An ongoing study by a team from the National Institute of Standards and Technology aims to address the issues around using wireless communications on the factory floor.
The study, Wireless Systems for Industrial Environments, partners NIST staffers with private-sector collaborators to build a test bed usable in different industrial environments.
Industrial communications systems often do not tolerate communication faults. Systems based on new standards, such as IEEE 802.11, appear to offer great flexibility in a factory environment. Engineers still hesitate to adopt these systems, however, citing ongoing concerns with reliability and security.
Understanding how RF platforms work in industrial environments is central to developing robust systems that work reliably. Many factors can affect RF propagation—heat, vibration, reflection, interference, and shielding.
The NIST team recently published a study reporting tests conducted at three facilities representing common industrial environments: a multi-acre transmission assembly factory typical of the automotive industry; a small-sized machine shop primarily engaged in metalworking; and a steam generation plant located on the NIST campus in Boulder, Colo. The study data demonstrate how each environment makes an impact on radio waves during transmission, providing a basis for designing an appropriate communications system.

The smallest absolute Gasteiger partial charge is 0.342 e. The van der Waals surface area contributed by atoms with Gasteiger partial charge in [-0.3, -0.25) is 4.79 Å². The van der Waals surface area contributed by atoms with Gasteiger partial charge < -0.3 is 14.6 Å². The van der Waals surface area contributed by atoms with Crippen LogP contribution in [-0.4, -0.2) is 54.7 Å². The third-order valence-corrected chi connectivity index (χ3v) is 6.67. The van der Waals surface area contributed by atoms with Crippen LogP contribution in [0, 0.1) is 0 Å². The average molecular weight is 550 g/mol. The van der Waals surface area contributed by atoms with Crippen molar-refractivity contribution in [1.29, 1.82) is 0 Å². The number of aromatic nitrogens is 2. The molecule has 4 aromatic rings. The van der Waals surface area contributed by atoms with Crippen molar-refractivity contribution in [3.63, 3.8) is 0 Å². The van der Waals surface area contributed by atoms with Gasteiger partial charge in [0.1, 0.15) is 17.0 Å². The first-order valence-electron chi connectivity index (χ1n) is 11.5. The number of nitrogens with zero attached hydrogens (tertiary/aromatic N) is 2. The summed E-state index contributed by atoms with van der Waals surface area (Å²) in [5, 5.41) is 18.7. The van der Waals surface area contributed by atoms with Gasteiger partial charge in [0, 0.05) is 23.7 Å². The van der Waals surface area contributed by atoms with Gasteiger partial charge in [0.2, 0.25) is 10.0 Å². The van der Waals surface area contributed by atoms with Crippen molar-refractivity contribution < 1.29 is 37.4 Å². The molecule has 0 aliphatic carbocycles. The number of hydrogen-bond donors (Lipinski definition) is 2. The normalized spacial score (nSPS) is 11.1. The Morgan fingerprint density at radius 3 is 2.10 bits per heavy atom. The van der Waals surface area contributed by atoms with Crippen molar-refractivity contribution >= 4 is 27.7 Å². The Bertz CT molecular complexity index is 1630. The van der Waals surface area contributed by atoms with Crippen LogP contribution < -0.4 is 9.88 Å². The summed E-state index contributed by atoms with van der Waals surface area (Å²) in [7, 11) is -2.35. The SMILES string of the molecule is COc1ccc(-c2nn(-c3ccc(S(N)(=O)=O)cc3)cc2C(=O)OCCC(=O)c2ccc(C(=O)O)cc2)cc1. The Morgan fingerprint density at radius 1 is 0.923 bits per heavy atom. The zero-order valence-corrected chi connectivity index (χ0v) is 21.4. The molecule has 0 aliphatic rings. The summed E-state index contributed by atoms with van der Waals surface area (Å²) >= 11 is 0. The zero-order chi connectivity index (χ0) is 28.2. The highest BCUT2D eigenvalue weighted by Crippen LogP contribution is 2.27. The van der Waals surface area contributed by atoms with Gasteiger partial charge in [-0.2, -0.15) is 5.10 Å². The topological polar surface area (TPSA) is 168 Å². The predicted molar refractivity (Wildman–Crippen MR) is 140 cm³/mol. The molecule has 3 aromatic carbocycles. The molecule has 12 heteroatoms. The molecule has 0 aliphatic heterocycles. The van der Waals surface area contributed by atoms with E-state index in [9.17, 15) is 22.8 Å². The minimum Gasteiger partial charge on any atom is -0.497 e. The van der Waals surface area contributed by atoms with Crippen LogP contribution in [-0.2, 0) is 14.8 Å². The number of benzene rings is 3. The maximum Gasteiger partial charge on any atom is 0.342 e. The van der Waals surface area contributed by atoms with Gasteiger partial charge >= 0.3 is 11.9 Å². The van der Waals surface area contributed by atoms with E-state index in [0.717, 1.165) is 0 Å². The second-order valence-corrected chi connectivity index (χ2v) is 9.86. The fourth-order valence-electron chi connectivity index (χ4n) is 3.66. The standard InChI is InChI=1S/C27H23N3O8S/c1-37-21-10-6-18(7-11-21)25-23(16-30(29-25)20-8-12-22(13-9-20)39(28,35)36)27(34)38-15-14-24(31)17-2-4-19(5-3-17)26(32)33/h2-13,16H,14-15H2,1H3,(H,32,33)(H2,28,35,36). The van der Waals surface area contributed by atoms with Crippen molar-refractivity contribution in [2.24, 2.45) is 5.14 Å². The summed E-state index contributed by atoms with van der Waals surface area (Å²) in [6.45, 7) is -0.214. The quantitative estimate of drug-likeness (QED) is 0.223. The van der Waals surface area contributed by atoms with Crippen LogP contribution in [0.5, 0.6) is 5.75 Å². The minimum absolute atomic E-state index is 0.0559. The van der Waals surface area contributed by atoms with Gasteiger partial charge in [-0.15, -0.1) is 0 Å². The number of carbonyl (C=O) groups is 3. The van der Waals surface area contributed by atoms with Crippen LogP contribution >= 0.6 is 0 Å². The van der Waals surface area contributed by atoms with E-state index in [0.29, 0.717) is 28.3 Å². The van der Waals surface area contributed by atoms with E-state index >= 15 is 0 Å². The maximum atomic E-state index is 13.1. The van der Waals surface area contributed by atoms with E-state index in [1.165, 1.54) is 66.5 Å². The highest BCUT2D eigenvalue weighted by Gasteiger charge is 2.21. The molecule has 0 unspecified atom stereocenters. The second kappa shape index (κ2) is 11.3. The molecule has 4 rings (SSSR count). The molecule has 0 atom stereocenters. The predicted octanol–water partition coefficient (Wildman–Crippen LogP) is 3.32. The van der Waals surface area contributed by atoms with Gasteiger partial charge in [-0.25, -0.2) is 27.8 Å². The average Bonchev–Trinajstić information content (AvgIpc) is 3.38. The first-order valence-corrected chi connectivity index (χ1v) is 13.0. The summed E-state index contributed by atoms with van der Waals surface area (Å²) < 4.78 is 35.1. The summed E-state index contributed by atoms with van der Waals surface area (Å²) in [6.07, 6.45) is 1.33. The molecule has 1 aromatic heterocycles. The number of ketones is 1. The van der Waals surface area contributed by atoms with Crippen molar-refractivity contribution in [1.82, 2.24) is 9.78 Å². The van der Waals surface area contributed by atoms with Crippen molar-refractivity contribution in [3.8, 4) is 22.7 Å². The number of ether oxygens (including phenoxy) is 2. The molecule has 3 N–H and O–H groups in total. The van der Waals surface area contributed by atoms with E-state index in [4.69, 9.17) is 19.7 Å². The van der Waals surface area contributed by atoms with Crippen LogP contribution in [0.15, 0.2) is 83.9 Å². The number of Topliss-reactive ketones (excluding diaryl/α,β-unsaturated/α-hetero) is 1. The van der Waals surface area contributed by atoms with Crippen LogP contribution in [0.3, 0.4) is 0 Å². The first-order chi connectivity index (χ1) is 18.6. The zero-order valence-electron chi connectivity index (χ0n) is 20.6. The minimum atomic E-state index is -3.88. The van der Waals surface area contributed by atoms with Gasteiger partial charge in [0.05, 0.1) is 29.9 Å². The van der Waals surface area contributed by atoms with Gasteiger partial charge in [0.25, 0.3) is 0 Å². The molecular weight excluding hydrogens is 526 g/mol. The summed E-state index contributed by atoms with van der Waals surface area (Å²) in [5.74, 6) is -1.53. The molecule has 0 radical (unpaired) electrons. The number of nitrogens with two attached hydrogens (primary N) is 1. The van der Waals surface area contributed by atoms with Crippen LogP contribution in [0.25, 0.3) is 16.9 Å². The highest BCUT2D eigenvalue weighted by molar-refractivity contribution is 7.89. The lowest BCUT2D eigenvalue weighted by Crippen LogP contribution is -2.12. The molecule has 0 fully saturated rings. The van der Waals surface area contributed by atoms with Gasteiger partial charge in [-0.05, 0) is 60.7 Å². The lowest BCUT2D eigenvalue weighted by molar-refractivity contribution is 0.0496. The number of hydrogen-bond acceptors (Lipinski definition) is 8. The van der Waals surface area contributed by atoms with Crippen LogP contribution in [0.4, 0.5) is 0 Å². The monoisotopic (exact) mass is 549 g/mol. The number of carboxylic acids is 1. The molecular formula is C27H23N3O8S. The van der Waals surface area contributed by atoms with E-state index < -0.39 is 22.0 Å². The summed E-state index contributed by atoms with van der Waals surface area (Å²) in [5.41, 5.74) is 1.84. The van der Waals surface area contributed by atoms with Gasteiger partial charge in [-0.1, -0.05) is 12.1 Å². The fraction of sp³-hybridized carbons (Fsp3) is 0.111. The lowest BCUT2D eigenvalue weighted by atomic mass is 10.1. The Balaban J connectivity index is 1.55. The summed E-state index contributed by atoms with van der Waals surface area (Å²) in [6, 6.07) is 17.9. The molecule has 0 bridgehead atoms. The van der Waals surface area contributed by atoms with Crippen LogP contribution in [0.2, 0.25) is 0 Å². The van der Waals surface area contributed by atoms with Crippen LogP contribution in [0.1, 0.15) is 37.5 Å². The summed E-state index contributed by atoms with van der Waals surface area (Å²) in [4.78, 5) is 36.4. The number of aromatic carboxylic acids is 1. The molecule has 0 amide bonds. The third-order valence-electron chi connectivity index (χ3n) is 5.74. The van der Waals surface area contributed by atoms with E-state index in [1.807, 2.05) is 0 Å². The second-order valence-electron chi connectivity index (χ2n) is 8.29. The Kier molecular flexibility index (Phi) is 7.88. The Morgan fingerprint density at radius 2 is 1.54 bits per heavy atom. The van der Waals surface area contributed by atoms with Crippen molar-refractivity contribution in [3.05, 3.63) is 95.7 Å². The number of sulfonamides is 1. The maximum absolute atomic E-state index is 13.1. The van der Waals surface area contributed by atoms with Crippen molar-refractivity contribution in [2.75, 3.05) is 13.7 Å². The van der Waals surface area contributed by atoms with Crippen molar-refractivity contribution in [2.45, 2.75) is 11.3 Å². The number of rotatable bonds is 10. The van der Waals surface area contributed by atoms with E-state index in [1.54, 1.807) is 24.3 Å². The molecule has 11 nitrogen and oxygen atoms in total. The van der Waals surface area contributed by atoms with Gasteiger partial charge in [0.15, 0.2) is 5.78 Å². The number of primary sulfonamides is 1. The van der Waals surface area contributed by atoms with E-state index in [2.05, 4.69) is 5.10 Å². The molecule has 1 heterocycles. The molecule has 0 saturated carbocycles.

NIST is actively recruiting partners to expand testing venues. The team will present a panel session on wireless networking for industrial automation on March 13, 2017, at the IEEE Sensors Applications Symposium at Rowan University in Glassboro, New Jersey.